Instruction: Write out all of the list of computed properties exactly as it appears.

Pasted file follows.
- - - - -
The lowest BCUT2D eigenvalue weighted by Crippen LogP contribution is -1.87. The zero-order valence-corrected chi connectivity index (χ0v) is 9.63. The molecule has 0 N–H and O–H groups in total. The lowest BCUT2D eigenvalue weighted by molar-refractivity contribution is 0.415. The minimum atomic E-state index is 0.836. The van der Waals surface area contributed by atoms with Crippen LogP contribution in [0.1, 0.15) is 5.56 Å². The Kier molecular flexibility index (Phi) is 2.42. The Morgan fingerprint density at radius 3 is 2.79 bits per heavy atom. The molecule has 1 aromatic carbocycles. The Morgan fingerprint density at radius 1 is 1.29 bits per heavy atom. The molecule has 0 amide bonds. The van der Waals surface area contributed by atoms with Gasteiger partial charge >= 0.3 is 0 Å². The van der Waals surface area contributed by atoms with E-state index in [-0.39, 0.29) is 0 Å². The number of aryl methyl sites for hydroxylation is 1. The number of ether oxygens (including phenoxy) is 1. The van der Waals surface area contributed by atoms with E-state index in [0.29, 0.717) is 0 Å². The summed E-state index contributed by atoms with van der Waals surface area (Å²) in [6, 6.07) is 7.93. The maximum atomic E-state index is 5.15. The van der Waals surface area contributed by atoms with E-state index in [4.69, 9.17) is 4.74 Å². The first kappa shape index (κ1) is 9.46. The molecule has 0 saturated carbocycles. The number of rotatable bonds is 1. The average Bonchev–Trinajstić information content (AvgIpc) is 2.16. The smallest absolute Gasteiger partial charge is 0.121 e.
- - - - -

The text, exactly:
The lowest BCUT2D eigenvalue weighted by Crippen LogP contribution is -1.87. The zero-order valence-corrected chi connectivity index (χ0v) is 9.63. The molecule has 0 N–H and O–H groups in total. The lowest BCUT2D eigenvalue weighted by molar-refractivity contribution is 0.415. The minimum atomic E-state index is 0.836. The van der Waals surface area contributed by atoms with Crippen LogP contribution in [0.1, 0.15) is 5.56 Å². The Kier molecular flexibility index (Phi) is 2.42. The Morgan fingerprint density at radius 3 is 2.79 bits per heavy atom. The molecule has 1 aromatic carbocycles. The Morgan fingerprint density at radius 1 is 1.29 bits per heavy atom. The molecule has 0 amide bonds. The van der Waals surface area contributed by atoms with Gasteiger partial charge >= 0.3 is 0 Å². The van der Waals surface area contributed by atoms with E-state index in [-0.39, 0.29) is 0 Å². The number of aryl methyl sites for hydroxylation is 1. The number of ether oxygens (including phenoxy) is 1. The van der Waals surface area contributed by atoms with E-state index in [0.29, 0.717) is 0 Å². The summed E-state index contributed by atoms with van der Waals surface area (Å²) in [6, 6.07) is 7.93. The maximum atomic E-state index is 5.15. The van der Waals surface area contributed by atoms with E-state index in [4.69, 9.17) is 4.74 Å². The first kappa shape index (κ1) is 9.46. The molecule has 0 saturated carbocycles. The number of rotatable bonds is 1. The average Bonchev–Trinajstić information content (AvgIpc) is 2.16. The smallest absolute Gasteiger partial charge is 0.121 e.